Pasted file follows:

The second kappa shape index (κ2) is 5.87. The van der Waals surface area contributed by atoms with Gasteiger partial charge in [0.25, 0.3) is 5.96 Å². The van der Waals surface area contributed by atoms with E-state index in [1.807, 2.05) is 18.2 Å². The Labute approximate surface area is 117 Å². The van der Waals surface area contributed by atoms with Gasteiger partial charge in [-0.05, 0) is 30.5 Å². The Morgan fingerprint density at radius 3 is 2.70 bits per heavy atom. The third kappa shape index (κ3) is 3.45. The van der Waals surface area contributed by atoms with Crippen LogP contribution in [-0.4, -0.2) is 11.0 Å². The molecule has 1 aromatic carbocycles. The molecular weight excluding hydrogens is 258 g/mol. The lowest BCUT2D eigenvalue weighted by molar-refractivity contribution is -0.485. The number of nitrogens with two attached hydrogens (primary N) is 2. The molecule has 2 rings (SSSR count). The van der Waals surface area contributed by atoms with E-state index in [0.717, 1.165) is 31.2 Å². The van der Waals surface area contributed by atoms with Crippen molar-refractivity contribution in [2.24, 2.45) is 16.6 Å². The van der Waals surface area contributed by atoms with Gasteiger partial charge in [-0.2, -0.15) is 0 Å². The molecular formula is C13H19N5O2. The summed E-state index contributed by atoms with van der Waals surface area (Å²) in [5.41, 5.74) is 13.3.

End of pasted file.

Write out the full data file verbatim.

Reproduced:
The second kappa shape index (κ2) is 5.87. The van der Waals surface area contributed by atoms with Gasteiger partial charge in [0.25, 0.3) is 5.96 Å². The van der Waals surface area contributed by atoms with E-state index in [1.807, 2.05) is 18.2 Å². The Labute approximate surface area is 117 Å². The van der Waals surface area contributed by atoms with Gasteiger partial charge in [-0.05, 0) is 30.5 Å². The Morgan fingerprint density at radius 3 is 2.70 bits per heavy atom. The third kappa shape index (κ3) is 3.45. The van der Waals surface area contributed by atoms with Crippen LogP contribution in [-0.4, -0.2) is 11.0 Å². The molecule has 1 aromatic carbocycles. The molecular weight excluding hydrogens is 258 g/mol. The lowest BCUT2D eigenvalue weighted by molar-refractivity contribution is -0.485. The number of nitrogens with two attached hydrogens (primary N) is 2. The molecule has 2 rings (SSSR count). The van der Waals surface area contributed by atoms with E-state index in [0.717, 1.165) is 31.2 Å². The van der Waals surface area contributed by atoms with Crippen molar-refractivity contribution in [2.24, 2.45) is 16.6 Å². The van der Waals surface area contributed by atoms with Gasteiger partial charge in [-0.2, -0.15) is 0 Å². The molecular formula is C13H19N5O2. The summed E-state index contributed by atoms with van der Waals surface area (Å²) in [5.41, 5.74) is 13.3.